19. No dry hopping in this batch, so I guess it is just krausen. Anyway I'm feeling happy at the way my sample tasted so.... I'm optimistic for the outcome. Again though, this beer will probably be very low in alcohol content, IF my measurement for OG was proper and if I had mixed it thoroughly enough before taking the measurement. I didn't take FG measurement because it didn't matter to me unless I had confidence in the original gravity measurement, which I don't. I mean, taking the measurement was easy enough, of course, but then when it was only 1.022 or so, I realized something was wrong. Something more than just a weak wort. SO we'll see. Thank you all for the input and encouragement in this thread.
  20. After 3 days in the fridge, I bottled this jug of all-grain Pale Ale tonight. I had to do it the easy way, even though that meant it would be twice as hard. So I got out my LBK and siphoned the Ale from the 1 gallon carboy into the LBK. (OK. I'm probably not going to do that again without investing in an auto-siphon). Then I bottled with a wand from the LBK. The trub in the carboy was fresh but cold, so I won't have it until tomorrow morning when I can warm it. I managed to get 9 full 12oz bottles. My sample tasted flatly GREAT! I'm eager to see what a month will do to this beer. I NEED success here. There sure was a lot of powdery stuff at the mouth of the carboy. You can see it in the picture. I'm guessing this is dried out yeast from the krausen? Maybe?
  21. Now.....a disclaimer: I did a search of "How Beer is Made" and one of "History Channel. I admit, I didn't wade through them all - I might not live that long. But I couldn't find anything related to this video in the first couple of pages of results. But..... maybe it's been posted over and over again by many MrBeer Forum members, newbies and others, I don't know. If so, moderators can delete this thread... I don't mind. But if not, this is a very interesting video. So here: How Beer is Made - a YouTube video by the History Channel.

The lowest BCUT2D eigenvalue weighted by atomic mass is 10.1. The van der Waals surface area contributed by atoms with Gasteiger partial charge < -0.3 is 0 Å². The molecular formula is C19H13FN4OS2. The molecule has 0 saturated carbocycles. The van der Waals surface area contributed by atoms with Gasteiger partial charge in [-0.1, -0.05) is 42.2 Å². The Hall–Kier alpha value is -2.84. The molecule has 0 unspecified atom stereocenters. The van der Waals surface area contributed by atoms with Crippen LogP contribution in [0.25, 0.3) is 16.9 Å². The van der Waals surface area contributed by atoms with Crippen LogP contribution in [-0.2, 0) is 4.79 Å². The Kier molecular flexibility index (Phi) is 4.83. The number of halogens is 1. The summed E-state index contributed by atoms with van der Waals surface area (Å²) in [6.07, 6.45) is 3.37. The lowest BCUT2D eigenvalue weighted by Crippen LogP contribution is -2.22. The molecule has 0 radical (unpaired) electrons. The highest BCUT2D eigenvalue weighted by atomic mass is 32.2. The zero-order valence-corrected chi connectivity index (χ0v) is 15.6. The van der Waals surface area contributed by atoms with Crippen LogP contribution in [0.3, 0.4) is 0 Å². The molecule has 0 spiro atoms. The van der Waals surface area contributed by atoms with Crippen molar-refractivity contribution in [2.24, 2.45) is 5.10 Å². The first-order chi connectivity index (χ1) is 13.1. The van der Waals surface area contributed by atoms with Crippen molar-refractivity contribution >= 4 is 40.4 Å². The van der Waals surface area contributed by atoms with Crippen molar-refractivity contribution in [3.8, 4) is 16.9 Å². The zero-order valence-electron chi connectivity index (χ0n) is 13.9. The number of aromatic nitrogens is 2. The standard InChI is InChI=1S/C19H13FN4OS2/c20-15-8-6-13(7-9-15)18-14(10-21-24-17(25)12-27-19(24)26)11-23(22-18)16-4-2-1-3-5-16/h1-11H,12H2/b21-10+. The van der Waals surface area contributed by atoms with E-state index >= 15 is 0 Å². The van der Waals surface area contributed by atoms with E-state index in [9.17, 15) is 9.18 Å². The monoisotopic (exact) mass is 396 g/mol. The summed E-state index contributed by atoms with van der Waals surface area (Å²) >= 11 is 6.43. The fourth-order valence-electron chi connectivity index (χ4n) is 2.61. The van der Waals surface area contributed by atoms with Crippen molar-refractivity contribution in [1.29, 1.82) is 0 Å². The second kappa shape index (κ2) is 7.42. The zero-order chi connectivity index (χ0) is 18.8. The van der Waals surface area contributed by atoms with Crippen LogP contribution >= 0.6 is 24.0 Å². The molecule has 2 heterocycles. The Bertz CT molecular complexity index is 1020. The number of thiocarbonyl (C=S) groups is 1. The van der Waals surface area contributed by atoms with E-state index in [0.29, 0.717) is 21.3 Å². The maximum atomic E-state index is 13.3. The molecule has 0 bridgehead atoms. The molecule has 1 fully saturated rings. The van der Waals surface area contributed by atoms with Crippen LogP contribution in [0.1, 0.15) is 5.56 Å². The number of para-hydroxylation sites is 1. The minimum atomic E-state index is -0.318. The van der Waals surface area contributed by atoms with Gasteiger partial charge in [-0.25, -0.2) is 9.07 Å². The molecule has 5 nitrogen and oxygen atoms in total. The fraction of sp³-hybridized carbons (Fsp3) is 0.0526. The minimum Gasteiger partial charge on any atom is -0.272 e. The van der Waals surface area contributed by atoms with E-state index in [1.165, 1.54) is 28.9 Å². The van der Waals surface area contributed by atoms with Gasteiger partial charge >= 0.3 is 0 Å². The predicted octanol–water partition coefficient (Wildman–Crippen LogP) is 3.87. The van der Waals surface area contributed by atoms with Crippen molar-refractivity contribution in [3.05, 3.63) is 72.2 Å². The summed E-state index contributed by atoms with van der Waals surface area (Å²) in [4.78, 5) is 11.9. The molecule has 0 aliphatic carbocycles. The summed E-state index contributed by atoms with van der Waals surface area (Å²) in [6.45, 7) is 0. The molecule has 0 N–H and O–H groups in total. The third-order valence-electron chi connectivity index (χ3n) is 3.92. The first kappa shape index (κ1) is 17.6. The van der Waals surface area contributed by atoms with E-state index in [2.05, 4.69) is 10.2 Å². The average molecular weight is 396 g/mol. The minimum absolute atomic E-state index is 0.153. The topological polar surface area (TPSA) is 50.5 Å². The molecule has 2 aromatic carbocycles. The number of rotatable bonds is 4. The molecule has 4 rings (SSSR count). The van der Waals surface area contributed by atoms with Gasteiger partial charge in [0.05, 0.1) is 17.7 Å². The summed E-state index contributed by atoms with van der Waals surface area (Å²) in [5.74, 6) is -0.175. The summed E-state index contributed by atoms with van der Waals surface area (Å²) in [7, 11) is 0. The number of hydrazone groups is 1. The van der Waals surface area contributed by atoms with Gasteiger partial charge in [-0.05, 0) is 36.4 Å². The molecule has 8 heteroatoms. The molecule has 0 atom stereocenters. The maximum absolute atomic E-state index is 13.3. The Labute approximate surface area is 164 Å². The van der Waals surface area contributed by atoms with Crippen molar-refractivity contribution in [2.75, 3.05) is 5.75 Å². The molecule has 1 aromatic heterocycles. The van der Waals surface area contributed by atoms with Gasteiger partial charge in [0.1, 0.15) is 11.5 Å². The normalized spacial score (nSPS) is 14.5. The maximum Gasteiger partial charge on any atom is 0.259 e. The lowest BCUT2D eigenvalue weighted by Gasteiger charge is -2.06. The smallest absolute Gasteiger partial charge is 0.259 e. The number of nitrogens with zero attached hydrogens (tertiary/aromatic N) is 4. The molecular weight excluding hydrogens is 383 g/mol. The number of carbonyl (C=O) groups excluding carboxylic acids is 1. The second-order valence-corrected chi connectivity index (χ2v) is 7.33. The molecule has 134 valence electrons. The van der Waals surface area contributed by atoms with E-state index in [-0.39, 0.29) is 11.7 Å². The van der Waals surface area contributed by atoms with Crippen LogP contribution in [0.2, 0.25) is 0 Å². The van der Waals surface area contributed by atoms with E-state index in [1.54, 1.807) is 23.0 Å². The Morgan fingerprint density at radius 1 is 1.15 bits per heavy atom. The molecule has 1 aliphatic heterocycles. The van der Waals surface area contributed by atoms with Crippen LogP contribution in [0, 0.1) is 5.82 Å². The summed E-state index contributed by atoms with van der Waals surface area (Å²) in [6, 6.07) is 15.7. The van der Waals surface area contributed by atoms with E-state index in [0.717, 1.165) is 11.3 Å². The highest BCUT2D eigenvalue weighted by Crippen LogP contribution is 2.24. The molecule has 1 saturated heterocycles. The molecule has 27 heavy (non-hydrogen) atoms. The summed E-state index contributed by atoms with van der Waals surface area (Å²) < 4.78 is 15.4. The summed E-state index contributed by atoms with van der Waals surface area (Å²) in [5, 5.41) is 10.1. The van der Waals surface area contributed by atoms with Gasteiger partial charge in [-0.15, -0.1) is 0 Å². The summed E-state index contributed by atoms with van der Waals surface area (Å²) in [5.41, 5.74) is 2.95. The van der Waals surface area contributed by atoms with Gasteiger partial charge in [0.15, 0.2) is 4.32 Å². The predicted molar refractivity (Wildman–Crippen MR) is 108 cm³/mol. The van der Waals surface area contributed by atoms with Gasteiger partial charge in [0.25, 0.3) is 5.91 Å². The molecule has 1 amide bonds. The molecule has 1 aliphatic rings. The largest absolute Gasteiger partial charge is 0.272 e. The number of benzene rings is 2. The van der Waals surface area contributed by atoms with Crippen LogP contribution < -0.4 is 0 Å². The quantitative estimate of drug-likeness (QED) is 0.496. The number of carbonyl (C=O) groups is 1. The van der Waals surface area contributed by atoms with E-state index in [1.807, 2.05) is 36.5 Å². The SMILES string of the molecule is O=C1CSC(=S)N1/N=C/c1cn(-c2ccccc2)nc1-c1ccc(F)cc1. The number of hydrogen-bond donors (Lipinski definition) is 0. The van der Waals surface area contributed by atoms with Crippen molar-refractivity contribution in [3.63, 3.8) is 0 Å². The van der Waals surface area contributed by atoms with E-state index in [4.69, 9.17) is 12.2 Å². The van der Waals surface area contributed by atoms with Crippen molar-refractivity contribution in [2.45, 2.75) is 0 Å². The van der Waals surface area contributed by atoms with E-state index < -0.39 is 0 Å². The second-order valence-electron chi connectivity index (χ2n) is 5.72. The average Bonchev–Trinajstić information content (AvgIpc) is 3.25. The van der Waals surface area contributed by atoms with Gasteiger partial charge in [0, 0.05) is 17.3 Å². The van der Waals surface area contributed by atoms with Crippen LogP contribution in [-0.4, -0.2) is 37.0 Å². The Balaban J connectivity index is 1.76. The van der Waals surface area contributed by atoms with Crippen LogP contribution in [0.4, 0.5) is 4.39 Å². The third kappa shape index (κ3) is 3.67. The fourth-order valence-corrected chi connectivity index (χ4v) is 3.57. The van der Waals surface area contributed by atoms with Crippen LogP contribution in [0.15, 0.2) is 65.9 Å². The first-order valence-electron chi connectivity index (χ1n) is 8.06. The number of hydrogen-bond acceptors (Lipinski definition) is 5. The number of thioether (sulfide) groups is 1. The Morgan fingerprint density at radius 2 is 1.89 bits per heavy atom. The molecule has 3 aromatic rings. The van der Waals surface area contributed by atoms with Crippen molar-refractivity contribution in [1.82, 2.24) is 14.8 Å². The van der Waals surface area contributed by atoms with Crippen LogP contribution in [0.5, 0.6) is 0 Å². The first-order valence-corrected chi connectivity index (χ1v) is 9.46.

22. I have seen videos of guys using electric pumps to go from mashtun to fermenter to bottling bucket, etc. Evidently it works well, but I wonder: Even though surely santizer is run through, is there any worry about lubrication oils or other debris from the pump "turbines" might get into the wort?
  23. Thanks @Cato, I never even thought of that. MRB's and One Step have no foam (NOT that I fear the foam, you understand. No, no, I have a deep appreciation for the foam).
  24. @RickBeer Thanks Rick. Just to add a little, off-topic but comparable when speaking of hobbies: I've reloaded for shotgun since 1979 so I could afford quail and dove hunting, and shooting clays. I was a young buck back then and didn't see the big picture. SO then I got back into reloading in 2008, but added metallic handloading (rifle and handgun). Like beer brewing, we can save money over the cost of store-bought ammunition (or beer), but what we find in handloading is that we shoot so much more! There is equipment and tools, and load development to build loads for each bullet for each firearm (all unique), so by the time it's all said and done, we've spent way more money than we would have had we relied on commercial ammo. But again, we shot much more and..... fed our passion for the hobby. I like to say I handload so I can keep shooting AND keep handloading. I expect and am prepared for the exact same thing in brewing beer. Because of a serious health problem I went through a few years ago (that still is a part of my life), I would have a beer every so often. But now already I'm drinking a minimum of 1 a day. I'm saving money, but I'll spend more on beer and brewing this calendar year than I've spent on store-bought brew in the last decade (of course, that's just me. Others will vary because they used to drink more and so haven't increased their expenditures quite as dramatically). So I'm thinking - yes I'll save money over buying at Walmart or Albertson's, but I'll drink more beer than I ever have just so I can keep brewing. ON EDIT: I already took care of mama's unhappiness. Just like with my handloading passion, she's good now.